Bill To Ban Smoking In Atlantic City Casinos Advances Out Of Senate Committee

Written By Katarina Vojvodic on January 30, 2024
Joint Session Of New Jersey Legislature

A measure banning smoking across Atlantic City’s casinos moved forward on a 4th try in the New Jersey Legislature on Jan. 29.

The New Jersey Senate health committee approved a long-delayed bill to enforce a smoking ban in Atlantic City’s nine casinos. Sen. Joe Vitale has sponsored a bill to ban smoking in casinos in every legislative session for 18 years. This is the first time the committee has advanced it since 2007.

The bill failed to secure the necessary support in November with a vote getting postponed.

The latest change also comes after years of New Jersey casino employees complaining about working in unhealthy conditions while exposed to breathing in smoke at work.

Smoking is only allowed on 25% of the casino floor in Atlantic City. But casino workers say the smoke puffs into most parts of the gambling floor, regardless of their label. Atlantic City casinos were exempt from New Jersey’s Smoke-Free Air Act of 2006 which banned smoking in almost any other workplace.

Atlantic City casino smoking ban passes first obstacle but more to come

The move to ban smoking entirely is only the first step among many necessary approvals to come. It comes as the consequence of the movement by many casino workers who fought hard to implement a ban that has now entered its fourth year.

Lamont White, Cynthia Hallett, and Nicola Vitola are the leaders of an initiative to ban smoking in casinos. According to the Associated Press article, Nicola Vitola, a Borgata dealer and a leader of the movement to ban casino smoking, said: “We feel like we cracked the egg.”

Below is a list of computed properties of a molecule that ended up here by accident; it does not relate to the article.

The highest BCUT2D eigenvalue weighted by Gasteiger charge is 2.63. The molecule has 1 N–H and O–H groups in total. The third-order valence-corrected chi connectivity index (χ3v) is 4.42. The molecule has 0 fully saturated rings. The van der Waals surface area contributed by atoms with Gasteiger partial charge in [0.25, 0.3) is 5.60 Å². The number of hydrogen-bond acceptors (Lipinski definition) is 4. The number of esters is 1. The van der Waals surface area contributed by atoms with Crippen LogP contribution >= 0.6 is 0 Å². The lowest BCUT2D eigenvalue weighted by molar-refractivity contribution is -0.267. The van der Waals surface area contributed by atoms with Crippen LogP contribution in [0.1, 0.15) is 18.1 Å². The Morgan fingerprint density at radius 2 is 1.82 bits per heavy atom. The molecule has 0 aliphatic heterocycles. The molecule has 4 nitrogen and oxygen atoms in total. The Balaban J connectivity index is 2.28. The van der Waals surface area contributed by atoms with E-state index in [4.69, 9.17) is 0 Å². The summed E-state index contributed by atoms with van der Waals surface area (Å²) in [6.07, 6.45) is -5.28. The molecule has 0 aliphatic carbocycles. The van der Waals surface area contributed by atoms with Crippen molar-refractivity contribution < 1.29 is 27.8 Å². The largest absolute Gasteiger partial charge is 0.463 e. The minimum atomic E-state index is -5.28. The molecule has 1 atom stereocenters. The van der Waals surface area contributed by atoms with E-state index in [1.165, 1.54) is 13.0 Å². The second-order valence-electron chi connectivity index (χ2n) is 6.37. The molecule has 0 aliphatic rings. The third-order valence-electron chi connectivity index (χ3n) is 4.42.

She said that, while she was pregnant, she had to work tables and customers in smoking sections: “Dealers are mere inches from players blowing smoke in our faces.”

Casino workers said they are not discouraged by the lengthy process the bill must undergo before its eventual passage.

Cynthia Hallett, president and CEO of Americans for Nonsmokers’ Rights, said, according to a New Jersey Monitor news story: “It’ll be an uphill battle because the tobacco and casino industry do not want to lose.”

Business groups and unions fear possible job and money reductions

On multiple occasions, business groups and a casino workers union warned that a smoking ban could lead to an economic disaster. It could cost the southern New Jersey casino region jobs and money.

Christina Renna, president and CEO of the Chamber of Commerce Southern New Jersey, warned that banning smoking could lead to many layoffs. She is also concerned that people will go to Pennsylvania casinos that allow smoking.

Donna DeCaprio, president of Local 54 of the Unite Here union, emphasized that there were 50,000 casino jobs in Atlantic City. With the new bill banning smoking altogether, she fears 2,500-3,000 jobs could be lost.

On the contrary, Hallett said if smoking were prohibited, more people would visit Atlantic City casinos, according to recent polling.

What are the next steps?

The New Jersey casino industry officials continue to oppose a total smoking ban. They claim they are working on proposals that include better ventilation systems.

Sen. Vince Polistina prefers a compromise over the bill proposal for an absolute ban on smoking on the casino floor. He said the bill he plans to draft would include enclosed smoking rooms where no employees would be assigned to work unless they want to.

The advanced bill to ban smoking will now go to the full state Senate for a vote. An Assembly committee must approve an identical bill to be voted upon by the full chamber. Then, it can go to Democratic Gov. Phil Murphy’s desk, who previously said he would sign it into law.

Photo by Matt Rourke / AP Photo
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Katarina Vojvodic

Katarina Vojvodic is a lead writer for PlayUSA who lives in Toronto. Vojvodic provides coverage of the US gambling industry with a focus on US online casinos. Previously, she covered Ontario’s online gambling industry for Vojvodic holds a master’s degree in journalism from the University of Belgrade. Outside working hours, she can be found near the water with her husband and their two kids.

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